This is the new Nissan Qashqai. We’ve already sampled the revised model in Catalunya, but now we’re here to see how it fares back in the UK – where over three million have rolled off the production line since it debuted in 2006.

Following a mid-life facelift in 2017, which focused on styling, interior quality and suspension tweaks, the latest updates looks to improve both the engine line-up and in-car tech.

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In effect, every engine in the range (there are two petrol and two diesels to choose from) is either new or overhauled. The previous 1.2 and 1.6 litre petrols have been replaced by a 1.3-litre turbocharged unit. It’s the same engine that can be found in the Mercedes A-Class (though Mercedes offers it in different power outputs) and recently refreshed Renault Kadjar. The 138bhp ‘140’ – so named due to its metric power output – is expected to be the big seller, and that’s the one we’ve tried here.

The DiG-T engine features a variety of technical enhancements over the outgoing units, many of which are finding their way into a Nissan for the first time. The upshot is that the 140 marks a big improvement over the old 1.2; not only does it produce 25bhp more, but there’s significantly more torque throughout almost the rev range. It can sound a little gruff under very hard acceleration, but for the most part it’s fairly peaceful.

While it’s not got the performance to blow away a hot hatchback – or even a warm one – it’s much more sprightly than before and perfectly acceptable for a car in this class.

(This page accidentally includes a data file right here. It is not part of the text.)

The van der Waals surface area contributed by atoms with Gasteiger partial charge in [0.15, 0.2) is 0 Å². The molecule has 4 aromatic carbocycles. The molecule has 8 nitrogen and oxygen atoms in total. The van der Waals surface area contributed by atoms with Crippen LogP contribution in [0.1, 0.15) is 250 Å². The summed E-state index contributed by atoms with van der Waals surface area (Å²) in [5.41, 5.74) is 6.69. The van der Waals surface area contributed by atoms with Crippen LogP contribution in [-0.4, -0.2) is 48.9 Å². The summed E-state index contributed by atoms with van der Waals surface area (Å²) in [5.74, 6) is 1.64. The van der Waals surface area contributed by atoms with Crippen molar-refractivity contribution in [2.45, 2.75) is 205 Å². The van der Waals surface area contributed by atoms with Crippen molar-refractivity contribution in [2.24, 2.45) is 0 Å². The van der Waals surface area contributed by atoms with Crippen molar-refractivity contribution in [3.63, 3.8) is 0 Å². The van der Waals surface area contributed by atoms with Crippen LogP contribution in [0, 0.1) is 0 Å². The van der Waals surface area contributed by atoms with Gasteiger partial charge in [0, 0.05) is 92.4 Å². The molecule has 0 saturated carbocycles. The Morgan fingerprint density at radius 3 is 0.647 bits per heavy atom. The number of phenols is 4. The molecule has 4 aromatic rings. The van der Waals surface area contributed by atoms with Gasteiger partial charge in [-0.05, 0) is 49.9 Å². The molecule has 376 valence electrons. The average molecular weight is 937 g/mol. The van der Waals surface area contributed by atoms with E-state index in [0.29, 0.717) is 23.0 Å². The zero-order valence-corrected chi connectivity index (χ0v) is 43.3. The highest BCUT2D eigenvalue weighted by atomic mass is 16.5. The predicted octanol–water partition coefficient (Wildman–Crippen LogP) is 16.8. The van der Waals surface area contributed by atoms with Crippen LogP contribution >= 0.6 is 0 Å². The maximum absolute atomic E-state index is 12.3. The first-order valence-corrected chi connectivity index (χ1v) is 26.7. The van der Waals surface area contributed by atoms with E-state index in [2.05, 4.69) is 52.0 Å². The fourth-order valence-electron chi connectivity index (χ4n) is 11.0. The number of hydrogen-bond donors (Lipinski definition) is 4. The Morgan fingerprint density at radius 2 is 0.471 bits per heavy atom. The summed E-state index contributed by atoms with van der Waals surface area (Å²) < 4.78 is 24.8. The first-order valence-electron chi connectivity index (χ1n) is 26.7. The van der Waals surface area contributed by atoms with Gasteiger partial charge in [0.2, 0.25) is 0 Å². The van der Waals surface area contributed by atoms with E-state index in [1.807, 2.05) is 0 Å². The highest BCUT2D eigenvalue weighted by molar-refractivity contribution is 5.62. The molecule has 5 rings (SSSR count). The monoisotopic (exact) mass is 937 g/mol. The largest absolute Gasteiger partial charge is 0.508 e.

The more powerful version makes another 20bhp and 20Nm, but doesn’t feel drastically quicker. Officially, it’ll be capable of pulling heavier loads, too, but there are better tow cars for the money so the extra £1,100 it adds to the asking price would be better spent elsewhere.

So what of the fuel consumption? Our time with the car, two-up and covering a mix of heavy traffic, and twisty, undulating country roads, resulted in an indicated 43.3mpg. Impressive given the conditions, and a figure which makes the official 49.4mpg seem fairly plausible given more conventional use.

Officially, the new models emit less carbon dioxide than their predecessors (8g/km and 13g/km less than the old 1.2 and 1.6 respectively) too, so both private and business users will benefit from lower tax costs.

Diesel options include an updated version of the evergreen 1.5 dCi – there’s a tiny bit more power and torque – while the 1.7-litre unit is a more thorough overhaul of the previous 1.6. Like on the Renault Kadjar, it gains an AdBlue system to reduce emissions (as does the 1.5), and power has climbed by 20bhp to 148bhp. The 1.7 will be the only Qashqai offered with the option of four-wheel drive, and will join the range later in 2019 from the N-Connecta trim level and above.

Also new for the latest round of updates is the infotainment system. It looks the same on the face of it, but the new processor is vastly more powerful than the old one, so loading times are significantly improved. The screen is much more responsive to touch, too, allowing smartphone-style pinch and swiping motions to zoom in and out of map pages and scroll through menus. The graphics still look rather cluttered, but it’s a huge step in the right direction.

Elsewhere it’s the same as before: the handling is safe and predictable; while the ride, helped by Nissan’s clever road scanning system which uses the engine and brakes to control the fore and aft pitch over bumps, is among the best in the class.

There’s five trim levels to choose from, with a basic 1.3 140 Visia starting from £19,995. That seems like a competitive price versus its rivals (including the Kadjar), but that’s for a car that lacks alloy wheels, satellite navigation or autonomous emergency braking. For those, you’ll need to step up to the Acenta Premium, which costs £2,800 more. However, Nissan compensates this with competitive zero percent PCP deals across the Qashqai range.

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